OA publicity for non-OA books

Scott McLemee, Public Access, Inside Higher Ed, July 5, 2006. Excerpt:
For any publisher or author trying to get some traction in this landscape, the situation can be confusing. It might be helpful to frame things in terms of what I’ve come to call “the price paradox.” In short, the cost of making books known in the digital public sphere is both very small and incredibly intensive.

On the one hand, the monetary outlay involved in making content available online is relatively low. The cost of starting a blog, for example, is quite small -– in some cases approaching zero. And the potential audience is very large.

On the other hand, the expense of actually reaching that audience cannot be calculated in terms of simple bookkeeping. It involves significant investments of cultural capital. Time must be spent learning about the existing array of blogs, online journals, podcasts, etc....

Belize launches OA health library

Yesterday, Belize launched the Belize Virtual Health Library. From the press release:
The Ministry of Health in collaboration with other national institutions and with technical support from the Pan American Health Organization will be launching its Virtual Health Library (VHL) on Tuesday July 04 2006....The VHL is a means of joining the expanding network of internet libraries on health sciences information throughout Latin America and the Caribbean. This initiative is intended for users countrywide and regionally to ensure universal access to scientific and technical information, products and services.

“Towards Equitable Access to Scientific Health Information and Knowledge” is the motto for this initiative.

A team of experts from the Latin American and Caribbean Center on Health Sciences Information, BIREME/PAHO/WHO, will be conducting a series of activities such as on-site visits and training sessions, intended to involve all the national institutions related to the production, management and use of health information.

The VHL will be an integral part of the Latin American and Caribbean Network, and will contribute to increased national capacity to collect, organize, index, preserve, publish, disseminate, access and use scientific information.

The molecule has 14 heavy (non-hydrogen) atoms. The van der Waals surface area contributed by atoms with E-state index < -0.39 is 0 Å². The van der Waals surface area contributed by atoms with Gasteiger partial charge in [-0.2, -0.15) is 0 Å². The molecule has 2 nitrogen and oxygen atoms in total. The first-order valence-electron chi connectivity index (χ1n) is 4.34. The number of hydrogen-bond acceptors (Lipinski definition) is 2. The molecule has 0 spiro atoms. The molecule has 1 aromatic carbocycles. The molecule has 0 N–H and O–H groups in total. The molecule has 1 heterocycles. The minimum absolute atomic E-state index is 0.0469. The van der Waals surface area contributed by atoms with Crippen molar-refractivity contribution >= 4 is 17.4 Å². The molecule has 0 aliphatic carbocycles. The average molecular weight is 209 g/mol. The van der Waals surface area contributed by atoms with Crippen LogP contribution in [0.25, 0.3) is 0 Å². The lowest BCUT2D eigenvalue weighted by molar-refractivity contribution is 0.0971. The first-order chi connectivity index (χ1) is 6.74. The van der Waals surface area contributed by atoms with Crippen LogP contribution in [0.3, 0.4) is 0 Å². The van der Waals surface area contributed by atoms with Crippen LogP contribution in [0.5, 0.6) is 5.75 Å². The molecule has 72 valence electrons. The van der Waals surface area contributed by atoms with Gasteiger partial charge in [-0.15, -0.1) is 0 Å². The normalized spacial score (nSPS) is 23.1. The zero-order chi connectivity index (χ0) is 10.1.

Also see the transcript of today's news broadcast on the launch from Belize's News 5 TV.

Road to Hell or from it?

Rafael Ball, Green Road - Golden Road: Open Access - The Road to Hell?, 9 (2006) Nr. 2. (Thanks to medinfo.) Only the abstract is free online, at least so far. Abstract of the BIT Online article:
Seven years after Open Access was first defined, the concrete realisation of free access to scientific information is beginning to take shape. A variety of paths have been trod along the way. The spectrum ranges from the ideal of "freedom of information" up to merciless commercialisation, for example, through Open Choice programmes by some scientific publishers. Using seven theses, withis paper will show that the "golden road" is the wrong road for the realisation of Open Access, that publishers are by no means the devil in disguise and that scientific communication does not need to be revolutionised by Open Access.

PS: This article seems to be based on Ball's slide presentation from the 5th Frankfurt Scientific Symposium (October 22-23, 2005). At least the slide presentation came first and has a similar title, "Open Access – neither green road nor golden road, is this the road to hell?" I don't have access to the full text of the article, but from the abstract it appears that Ball was much more positive about OA at the time of the presentation, when he concluded that "Everyone's a winner with Open Access."

Update. Ball is the head librarian at the Zentralbibliothek Jülich, a major research institution with an ample budget. One of his theses in the article is that libraries don't need OA. In a blog post on Tuesday, Jürgen Plieninger argues that Ball is out of touch with the needs of university libraries. Four comments support Plieninger's critique and OA. (Thanks to Klaus Graf.)

User-modifiable search engine for the public domain

Archival is a swicki-based search engine for content in the public domain. (Thanks to LIS News.)

Rio Declaration on Open Access

Participants in the iCommons iSummit for 2006 (Rio de Janeiro, June 23-25, 2006) asked the iCommons board to sign the Budapest and Berlin declarations. They also launched a wiki-based Rio Declaration on Open Access, whose language is still evolving.